Is Preschool Free? Here’s What You Need to Know

The answer to whether you have access to free preschool really depends on where you live and whether you qualify

When your kid approaches age 3 or 4, you may consider sending them to preschool. It probably seems like the natural way to have them enter the education system and transition to kindergarten, but it’s not that simple—and one looming question on parents’ minds is this: “Is preschool free?”

Short answer: No, preschool isn’t free.
Long answer: Preschool can be free, but not everywhere in the United States.

“The cost of preschool varies dramatically across the country, but the average tuition costs approximately $10,000 per academic year,” says Amanda Vierheller, co-founder and COO of Playgarden. “Cost is one of the most prohibitive factors in families committing to preschool.”

Although costly, parents might view this as an investment in their child’s future as research shows that preschool benefits kids socially, emotionally, physically, and cognitively. However, since not every family has the means to send their kid to preschool, it’s become a hot-button topic in many states.

With that said, we understand that navigating the world of preschool for your child can be difficult and we’re here to help. To make the process easier, we spoke with education experts and families about their experiences with preschool and whether free preschool might be a possibility now or in the future.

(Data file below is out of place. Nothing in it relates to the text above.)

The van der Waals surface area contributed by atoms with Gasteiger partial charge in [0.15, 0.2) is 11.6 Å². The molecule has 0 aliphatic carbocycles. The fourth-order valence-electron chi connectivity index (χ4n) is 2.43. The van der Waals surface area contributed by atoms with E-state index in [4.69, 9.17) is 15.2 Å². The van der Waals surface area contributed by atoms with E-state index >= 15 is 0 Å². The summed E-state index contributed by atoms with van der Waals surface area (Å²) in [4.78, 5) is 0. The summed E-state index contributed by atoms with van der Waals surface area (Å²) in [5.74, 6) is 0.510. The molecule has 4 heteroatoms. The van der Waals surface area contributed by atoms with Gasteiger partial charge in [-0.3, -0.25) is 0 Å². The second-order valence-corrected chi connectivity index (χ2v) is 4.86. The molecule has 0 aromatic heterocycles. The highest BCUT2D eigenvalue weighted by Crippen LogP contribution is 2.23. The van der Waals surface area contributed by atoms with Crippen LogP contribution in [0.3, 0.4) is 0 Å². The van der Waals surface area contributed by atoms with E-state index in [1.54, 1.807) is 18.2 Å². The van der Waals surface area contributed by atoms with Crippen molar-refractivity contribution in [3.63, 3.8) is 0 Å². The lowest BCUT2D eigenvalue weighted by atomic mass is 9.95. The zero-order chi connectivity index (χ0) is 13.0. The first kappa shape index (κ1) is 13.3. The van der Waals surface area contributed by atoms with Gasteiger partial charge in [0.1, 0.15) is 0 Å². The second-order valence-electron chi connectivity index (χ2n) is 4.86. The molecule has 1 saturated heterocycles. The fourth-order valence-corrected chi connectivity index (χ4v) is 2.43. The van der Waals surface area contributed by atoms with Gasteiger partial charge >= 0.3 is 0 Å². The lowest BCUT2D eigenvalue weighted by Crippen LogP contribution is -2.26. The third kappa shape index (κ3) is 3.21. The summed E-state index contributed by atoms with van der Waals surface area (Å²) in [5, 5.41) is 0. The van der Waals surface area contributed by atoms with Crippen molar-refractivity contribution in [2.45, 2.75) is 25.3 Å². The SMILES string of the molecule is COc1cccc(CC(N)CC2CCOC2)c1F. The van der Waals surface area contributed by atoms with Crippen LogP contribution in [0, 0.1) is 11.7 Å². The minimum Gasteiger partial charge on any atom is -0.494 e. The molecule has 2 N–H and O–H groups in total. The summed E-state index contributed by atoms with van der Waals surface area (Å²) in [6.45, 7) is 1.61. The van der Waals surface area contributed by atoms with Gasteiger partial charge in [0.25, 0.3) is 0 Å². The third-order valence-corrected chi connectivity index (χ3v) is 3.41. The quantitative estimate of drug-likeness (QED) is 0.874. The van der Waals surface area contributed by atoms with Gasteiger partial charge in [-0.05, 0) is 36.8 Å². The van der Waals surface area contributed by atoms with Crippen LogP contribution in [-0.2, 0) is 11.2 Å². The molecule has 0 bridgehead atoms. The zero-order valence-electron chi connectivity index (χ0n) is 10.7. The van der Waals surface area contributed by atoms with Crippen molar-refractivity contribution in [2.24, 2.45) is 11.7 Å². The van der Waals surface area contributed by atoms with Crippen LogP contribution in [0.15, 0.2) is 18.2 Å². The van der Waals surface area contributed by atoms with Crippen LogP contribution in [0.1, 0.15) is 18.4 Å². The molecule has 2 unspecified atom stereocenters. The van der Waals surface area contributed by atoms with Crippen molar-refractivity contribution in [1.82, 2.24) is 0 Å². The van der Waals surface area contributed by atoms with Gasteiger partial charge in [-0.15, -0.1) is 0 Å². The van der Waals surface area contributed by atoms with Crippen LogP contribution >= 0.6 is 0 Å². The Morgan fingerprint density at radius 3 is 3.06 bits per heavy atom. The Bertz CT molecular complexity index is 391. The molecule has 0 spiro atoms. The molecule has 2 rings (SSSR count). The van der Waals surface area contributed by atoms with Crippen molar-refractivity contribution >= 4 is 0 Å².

When do kids start preschool?

Preschoolers are between the ages of 3 and 5, according to the Centers for Disease Control and Prevention, but children typically start preschool between 3 and 4. By chatting with local preschools, parents can determine what each school’s expectations are for readiness (e.g., potty training) and evaluate whether their kid fits the bill.

What are the benefits of preschool?

One of the reasons many parents consider sending their children to preschool is because of the advantages they’ll receive ahead of kindergarten.

“Preschool introduces children to routine, rules, independence, socialization, early learning, and foundational skills that they use both in school and at home,” says Vierheller. “Students who attend preschool have opportunities to promote social and emotional development with peers and teachers.”

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